❉ An insightful and fascinating read on ‘the nation’s favourite’, writes Ange Chan.
For anyone interested in pop culture, BBC Radio 1 has been embedded in our collective psyche for the past fifty plus years. Born out of pirate radio stations such as Radio Caroline, so called because they initially broadcast from ships just outside British waters and broadcast not wholly within the law, this book charts the progress of the radio station, its charismatic (and sometimes notorious) presenters, and reflects on social change throughout the decades and how musical styles and fashions shaped who we were, and who we are now.
For most people in the 1970s and 1980s, music shaped the people we were, and Radio 1 formed the soundtrack to our lives. Who remembers taping the Top 40 on a Sunday night, John Peel’s ground-breaking discovery of our new favourite bands, or the breakfast show with Mike Read banning Frankie Goes to Hollywood’s ‘Relax’? Commanding up to 24 million listeners a week, it was not only the UK’s favourite radio station but also the best listened to station in the world at the time. In the 1980s, Radio 1 was livings its best life, and we all bought into that dream in some way, shape or form.
Now revered as one of the BBC’s best brands and having somewhat of an iconic status due to its history, the author Robert Sellers investigates the socio-cultural impact that the radio station has had over the decades, by drawing on archive material as well as first-hand interviews with the radio DJ stars who made their names via Radio 1, right through from its beginnings in 1967 through to its somewhat controversial reorganisation in the mid-1990s and the effect which this had beyond those times.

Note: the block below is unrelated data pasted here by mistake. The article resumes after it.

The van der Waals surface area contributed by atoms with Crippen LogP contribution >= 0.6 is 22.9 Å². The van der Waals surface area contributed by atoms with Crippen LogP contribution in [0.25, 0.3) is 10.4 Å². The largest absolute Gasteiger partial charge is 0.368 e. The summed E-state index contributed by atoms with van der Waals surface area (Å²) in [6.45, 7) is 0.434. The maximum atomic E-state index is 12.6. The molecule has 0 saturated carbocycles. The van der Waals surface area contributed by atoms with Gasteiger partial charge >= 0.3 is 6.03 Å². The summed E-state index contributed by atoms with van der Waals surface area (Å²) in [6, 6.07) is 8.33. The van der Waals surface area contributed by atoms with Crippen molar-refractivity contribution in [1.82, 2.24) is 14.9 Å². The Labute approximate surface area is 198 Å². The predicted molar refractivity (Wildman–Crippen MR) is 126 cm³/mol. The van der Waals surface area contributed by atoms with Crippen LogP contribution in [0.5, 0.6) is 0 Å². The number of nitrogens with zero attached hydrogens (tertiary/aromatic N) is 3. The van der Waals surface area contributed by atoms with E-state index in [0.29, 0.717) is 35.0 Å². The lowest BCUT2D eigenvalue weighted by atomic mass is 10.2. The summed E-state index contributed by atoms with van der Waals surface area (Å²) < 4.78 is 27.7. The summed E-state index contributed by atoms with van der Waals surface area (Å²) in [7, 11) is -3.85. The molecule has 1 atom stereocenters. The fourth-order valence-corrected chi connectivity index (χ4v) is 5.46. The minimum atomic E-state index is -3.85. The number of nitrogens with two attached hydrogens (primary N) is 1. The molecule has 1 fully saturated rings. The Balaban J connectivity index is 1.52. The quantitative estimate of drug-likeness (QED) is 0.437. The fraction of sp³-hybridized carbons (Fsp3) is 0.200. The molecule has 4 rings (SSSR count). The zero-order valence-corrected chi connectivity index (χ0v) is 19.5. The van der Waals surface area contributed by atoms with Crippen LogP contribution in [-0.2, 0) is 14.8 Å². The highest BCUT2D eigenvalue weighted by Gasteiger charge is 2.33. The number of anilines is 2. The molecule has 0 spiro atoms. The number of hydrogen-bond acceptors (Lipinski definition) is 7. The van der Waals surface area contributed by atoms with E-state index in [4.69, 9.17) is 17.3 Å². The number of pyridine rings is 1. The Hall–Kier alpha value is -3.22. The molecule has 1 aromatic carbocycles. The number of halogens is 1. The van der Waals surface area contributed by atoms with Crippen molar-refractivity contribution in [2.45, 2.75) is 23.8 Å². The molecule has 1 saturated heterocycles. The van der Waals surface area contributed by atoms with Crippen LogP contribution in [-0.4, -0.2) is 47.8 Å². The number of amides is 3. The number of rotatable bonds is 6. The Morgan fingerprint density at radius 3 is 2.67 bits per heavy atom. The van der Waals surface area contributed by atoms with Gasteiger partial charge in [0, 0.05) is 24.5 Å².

Sellers has an impressive track record of writing many authorised books of Kenny Everett, Ernie Wise and Oliver Reed as well as best-selling books about Richard Burton, Peter O’Toole, Richard Harris and furthermore, has written about Ealing Studios, Handmade films, and the James Bond series of films.
The book talks about the rise of the station and the people who contributed to that rise, whilst also tackling the backdrop of changes in management styles and how these complex relationships shaped the station, for better or worse. It discusses examples of the relationships formed between the DJs, and musicians and how these relationships were sometimes abused (by both parties) causing friction and play list changes. It touches on controversy around the station, more recently in the form of Operation Yewtree and how Radio 1’s image was destroyed, then built back up again for today’s young audiences.
The book also covers many iconic positive milestones and inside stories, too numerous to go into any kind of spoiler detail here, from employing Annie Nightingale as the first female DJ, through to the challenges of broadcasting the world’s largest outdoor broadcast in Live Aid in 1985 and being the poignant last recorded interview of John Lennon just two days before he was murdered in cold blood outside his Dakota Buildings apartment in New York City.
All of the DJs who presented on the radio station became household names, some becoming more popular than the musicians and bands they were playing on their turntables. Many went on to become television broadcasting heroes such as Noel Edmonds who started life as a Radio 1 DJ but is now better known for Multicoloured Swap Shop, Noel’s House Party and Deal or No Deal.
The Remarkable Tale of Radio 1 lives up to its title and was an insightful and fascinating read. Essential reading for anyone who has ever listened to the most iconic of radio stations at some point in their lives, and it is wholly relatable to anyone, as it spans the decades of its existence.
❉ Robert Sellers: ‘The Remarkable Tale of Radio 1: The History of the Nation’s Favourite Station, 1967-95’ was originally published May 2021 by Omnibus Press, RRP £20.00.
❉ Ange Chan is a Freelance Writer, having produced two novels and six volumes of poetry. A prominent contributor to Me and the Starman (now available by Cult Ink on Amazon) and lifelong lover of music, Ange is also We Are Cult’s Social Media Administrator.